Japanese architect Yasuhiro Yamashita has built some of the world’s most beautiful micro homes. With projects starting at just 182 square feet, Yamashita shares his own style for building mansions on top of mole hills.
Demand for small homes in Japan results partly from land scarcity, property prices and taxes, as well as the impending danger posed by the country’s regular earthquakes and typhoons. But some residents simply prefer a smaller home, seeking a minimalist lifestyle.
“In Japan, there’s a saying (‘tatte hanjo nete ichijo’) that you don’t need more than half a tatami mat to stand and a full mat to sleep,” says Yamashita. “The idea comes from Zen — and a belief that we don’t need more than the fundamentals.”
Of course, the beauty of a well-designed micro home is that it doesn’t appear fundamental at all. “Asymmetrical pieces of land can often be obtained cheaper than others. And it is an architect’s job to work with the land and fulfill the client’s request,” says Yamashita.
Build Towards The Sky
“When you look at an area in 2D, it might seem very small — perhaps the plot is just a few meters wide. But thinking in terms of volume, you can build the home higher and create more space. I try to make the house feel like it’s extending upwards into the sky, so it’s almost like the sky is part of the house. I also build high ceilings, so you don’t feel cramped.”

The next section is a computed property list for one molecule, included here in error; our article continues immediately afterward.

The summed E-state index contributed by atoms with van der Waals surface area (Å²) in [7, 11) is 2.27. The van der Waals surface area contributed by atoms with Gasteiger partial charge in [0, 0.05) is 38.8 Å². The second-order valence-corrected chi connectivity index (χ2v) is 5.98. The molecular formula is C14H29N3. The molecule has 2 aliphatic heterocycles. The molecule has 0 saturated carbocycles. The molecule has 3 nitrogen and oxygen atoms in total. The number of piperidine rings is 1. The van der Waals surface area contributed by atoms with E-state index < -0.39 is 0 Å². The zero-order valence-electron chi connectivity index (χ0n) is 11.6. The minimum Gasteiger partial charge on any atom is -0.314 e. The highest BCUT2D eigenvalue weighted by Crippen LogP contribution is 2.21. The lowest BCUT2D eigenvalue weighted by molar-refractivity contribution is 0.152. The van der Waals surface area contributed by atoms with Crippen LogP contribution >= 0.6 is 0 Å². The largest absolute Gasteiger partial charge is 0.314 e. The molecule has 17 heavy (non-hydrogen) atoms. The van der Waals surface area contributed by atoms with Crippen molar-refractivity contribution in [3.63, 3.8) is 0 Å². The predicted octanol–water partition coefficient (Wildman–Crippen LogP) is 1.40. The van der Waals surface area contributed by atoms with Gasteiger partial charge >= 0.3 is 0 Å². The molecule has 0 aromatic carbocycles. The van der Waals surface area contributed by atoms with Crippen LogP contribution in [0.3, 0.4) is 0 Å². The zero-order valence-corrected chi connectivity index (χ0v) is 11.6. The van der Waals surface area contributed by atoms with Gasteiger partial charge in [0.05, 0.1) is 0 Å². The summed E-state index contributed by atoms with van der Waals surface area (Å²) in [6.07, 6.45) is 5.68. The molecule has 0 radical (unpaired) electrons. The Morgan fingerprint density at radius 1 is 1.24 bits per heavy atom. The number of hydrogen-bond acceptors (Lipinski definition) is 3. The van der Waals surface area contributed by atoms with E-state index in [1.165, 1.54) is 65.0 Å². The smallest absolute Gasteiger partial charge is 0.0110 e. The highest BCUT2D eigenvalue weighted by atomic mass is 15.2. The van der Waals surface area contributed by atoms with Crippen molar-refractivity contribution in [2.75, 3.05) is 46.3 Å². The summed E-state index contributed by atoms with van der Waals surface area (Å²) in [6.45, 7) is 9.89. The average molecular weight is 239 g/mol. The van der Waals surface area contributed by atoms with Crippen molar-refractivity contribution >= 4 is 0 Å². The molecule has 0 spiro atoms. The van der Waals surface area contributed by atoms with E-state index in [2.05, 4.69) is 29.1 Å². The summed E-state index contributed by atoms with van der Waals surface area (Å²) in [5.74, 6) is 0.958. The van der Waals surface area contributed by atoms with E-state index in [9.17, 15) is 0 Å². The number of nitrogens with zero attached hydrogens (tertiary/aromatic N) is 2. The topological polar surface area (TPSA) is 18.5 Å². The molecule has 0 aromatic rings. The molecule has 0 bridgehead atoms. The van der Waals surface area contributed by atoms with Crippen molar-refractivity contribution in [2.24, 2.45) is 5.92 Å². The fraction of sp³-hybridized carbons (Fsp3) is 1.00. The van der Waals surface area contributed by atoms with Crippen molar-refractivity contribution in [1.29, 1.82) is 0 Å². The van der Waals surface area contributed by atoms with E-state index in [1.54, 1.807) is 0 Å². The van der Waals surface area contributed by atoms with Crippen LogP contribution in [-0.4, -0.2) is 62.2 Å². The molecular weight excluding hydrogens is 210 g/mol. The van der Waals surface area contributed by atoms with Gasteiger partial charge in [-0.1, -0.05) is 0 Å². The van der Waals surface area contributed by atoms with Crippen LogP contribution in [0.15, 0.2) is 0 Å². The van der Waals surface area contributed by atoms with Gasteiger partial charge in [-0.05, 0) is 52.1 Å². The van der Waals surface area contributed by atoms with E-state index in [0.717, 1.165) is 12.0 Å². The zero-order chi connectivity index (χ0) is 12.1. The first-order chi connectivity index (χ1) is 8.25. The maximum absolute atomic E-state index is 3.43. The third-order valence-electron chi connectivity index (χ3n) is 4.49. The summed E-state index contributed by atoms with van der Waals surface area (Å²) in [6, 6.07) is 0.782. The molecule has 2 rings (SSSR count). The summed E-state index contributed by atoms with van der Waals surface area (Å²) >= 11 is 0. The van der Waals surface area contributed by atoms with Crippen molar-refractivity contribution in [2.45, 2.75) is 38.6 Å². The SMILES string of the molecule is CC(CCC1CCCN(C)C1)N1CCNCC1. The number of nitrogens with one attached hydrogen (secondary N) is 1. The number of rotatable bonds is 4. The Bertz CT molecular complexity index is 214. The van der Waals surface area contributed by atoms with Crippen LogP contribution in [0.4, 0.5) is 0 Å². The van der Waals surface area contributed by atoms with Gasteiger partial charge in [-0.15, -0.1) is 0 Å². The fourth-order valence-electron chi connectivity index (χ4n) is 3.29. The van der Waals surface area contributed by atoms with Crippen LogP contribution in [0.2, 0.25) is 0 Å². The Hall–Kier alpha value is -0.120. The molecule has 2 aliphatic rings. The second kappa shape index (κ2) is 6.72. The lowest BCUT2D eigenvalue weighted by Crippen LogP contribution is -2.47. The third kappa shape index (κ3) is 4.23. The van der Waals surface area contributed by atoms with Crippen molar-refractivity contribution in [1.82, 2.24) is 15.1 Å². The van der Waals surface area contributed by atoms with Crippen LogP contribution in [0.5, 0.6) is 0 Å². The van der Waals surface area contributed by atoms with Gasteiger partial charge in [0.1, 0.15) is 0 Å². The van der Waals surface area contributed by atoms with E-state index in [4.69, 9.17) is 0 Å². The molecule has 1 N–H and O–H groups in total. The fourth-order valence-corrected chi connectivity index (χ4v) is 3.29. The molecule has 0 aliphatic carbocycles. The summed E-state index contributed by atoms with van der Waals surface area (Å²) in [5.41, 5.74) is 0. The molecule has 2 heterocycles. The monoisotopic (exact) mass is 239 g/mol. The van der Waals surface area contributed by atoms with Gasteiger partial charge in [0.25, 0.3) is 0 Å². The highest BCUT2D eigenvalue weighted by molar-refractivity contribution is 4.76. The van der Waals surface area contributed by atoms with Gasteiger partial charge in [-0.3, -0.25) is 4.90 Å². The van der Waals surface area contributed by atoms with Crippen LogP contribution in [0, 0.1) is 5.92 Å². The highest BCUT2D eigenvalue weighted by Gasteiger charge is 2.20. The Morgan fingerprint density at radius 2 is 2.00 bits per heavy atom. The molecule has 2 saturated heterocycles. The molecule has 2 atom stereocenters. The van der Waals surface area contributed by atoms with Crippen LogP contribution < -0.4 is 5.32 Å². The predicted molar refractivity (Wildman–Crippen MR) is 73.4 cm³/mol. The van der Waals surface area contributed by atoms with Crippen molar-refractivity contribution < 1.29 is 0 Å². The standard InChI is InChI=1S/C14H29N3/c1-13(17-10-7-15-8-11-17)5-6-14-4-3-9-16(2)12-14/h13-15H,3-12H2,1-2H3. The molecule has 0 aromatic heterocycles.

“What you see informs 60% of your perception of a space. Imagine that you’re inside an eggshell, with the same color and texture all over. There’s no real start or finish, no real corners. It is a visual effect that will make the space expand. I think that the color white makes spaces look larger, but I prefer to use the natural colors of materials rather than painting.”
Use Reflective Materials
“I generally use polished stainless steel features. They reflect light and make an area seem larger. In ‘Reflection of Mineral,’ for example, I used stainless steel in the kitchen and in the bathroom to make the space feel more expansive.”
Personalize Your Home
“A few factors affect my designs — the specificities of the land, the way the light hits the property, the neighborhood, and the client’s personal requests. A home is very personal. In ‘Reflection of Mineral,’ the clients wanted a strong, sharp-looking design. From there, I choose materials based on the design, depending on what would be best for the space.”